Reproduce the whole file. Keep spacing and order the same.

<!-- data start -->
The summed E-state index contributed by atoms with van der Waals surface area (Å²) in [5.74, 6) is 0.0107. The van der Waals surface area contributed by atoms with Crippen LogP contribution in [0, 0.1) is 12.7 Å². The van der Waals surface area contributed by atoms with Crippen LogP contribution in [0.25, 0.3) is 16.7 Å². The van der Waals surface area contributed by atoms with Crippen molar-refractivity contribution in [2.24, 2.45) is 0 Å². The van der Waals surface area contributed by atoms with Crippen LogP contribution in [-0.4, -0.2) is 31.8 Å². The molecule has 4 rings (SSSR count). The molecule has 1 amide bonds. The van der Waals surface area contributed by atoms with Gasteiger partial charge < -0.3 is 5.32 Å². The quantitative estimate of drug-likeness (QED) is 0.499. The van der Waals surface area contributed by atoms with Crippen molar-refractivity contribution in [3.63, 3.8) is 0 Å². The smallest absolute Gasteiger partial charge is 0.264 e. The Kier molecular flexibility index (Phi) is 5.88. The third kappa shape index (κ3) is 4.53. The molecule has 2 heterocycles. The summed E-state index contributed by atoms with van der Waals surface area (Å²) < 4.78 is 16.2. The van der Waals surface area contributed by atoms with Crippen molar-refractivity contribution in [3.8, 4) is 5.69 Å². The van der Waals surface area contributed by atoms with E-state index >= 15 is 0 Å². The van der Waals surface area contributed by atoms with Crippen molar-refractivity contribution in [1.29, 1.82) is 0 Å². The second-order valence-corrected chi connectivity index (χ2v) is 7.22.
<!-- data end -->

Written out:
The summed E-state index contributed by atoms with van der Waals surface area (Å²) in [5.74, 6) is 0.0107. The van der Waals surface area contributed by atoms with Crippen LogP contribution in [0, 0.1) is 12.7 Å². The van der Waals surface area contributed by atoms with Crippen LogP contribution in [0.25, 0.3) is 16.7 Å². The van der Waals surface area contributed by atoms with Crippen molar-refractivity contribution in [2.24, 2.45) is 0 Å². The van der Waals surface area contributed by atoms with Crippen LogP contribution in [-0.4, -0.2) is 31.8 Å². The molecule has 4 rings (SSSR count). The molecule has 1 amide bonds. The van der Waals surface area contributed by atoms with Gasteiger partial charge < -0.3 is 5.32 Å². The quantitative estimate of drug-likeness (QED) is 0.499. The van der Waals surface area contributed by atoms with Crippen molar-refractivity contribution in [3.63, 3.8) is 0 Å². The smallest absolute Gasteiger partial charge is 0.264 e. The Kier molecular flexibility index (Phi) is 5.88. The third kappa shape index (κ3) is 4.53. The molecule has 2 heterocycles. The summed E-state index contributed by atoms with van der Waals surface area (Å²) < 4.78 is 16.2. The van der Waals surface area contributed by atoms with Crippen molar-refractivity contribution in [3.8, 4) is 5.69 Å². The van der Waals surface area contributed by atoms with E-state index >= 15 is 0 Å². The van der Waals surface area contributed by atoms with Crippen molar-refractivity contribution in [1.29, 1.82) is 0 Å². The second-order valence-corrected chi connectivity index (χ2v) is 7.22.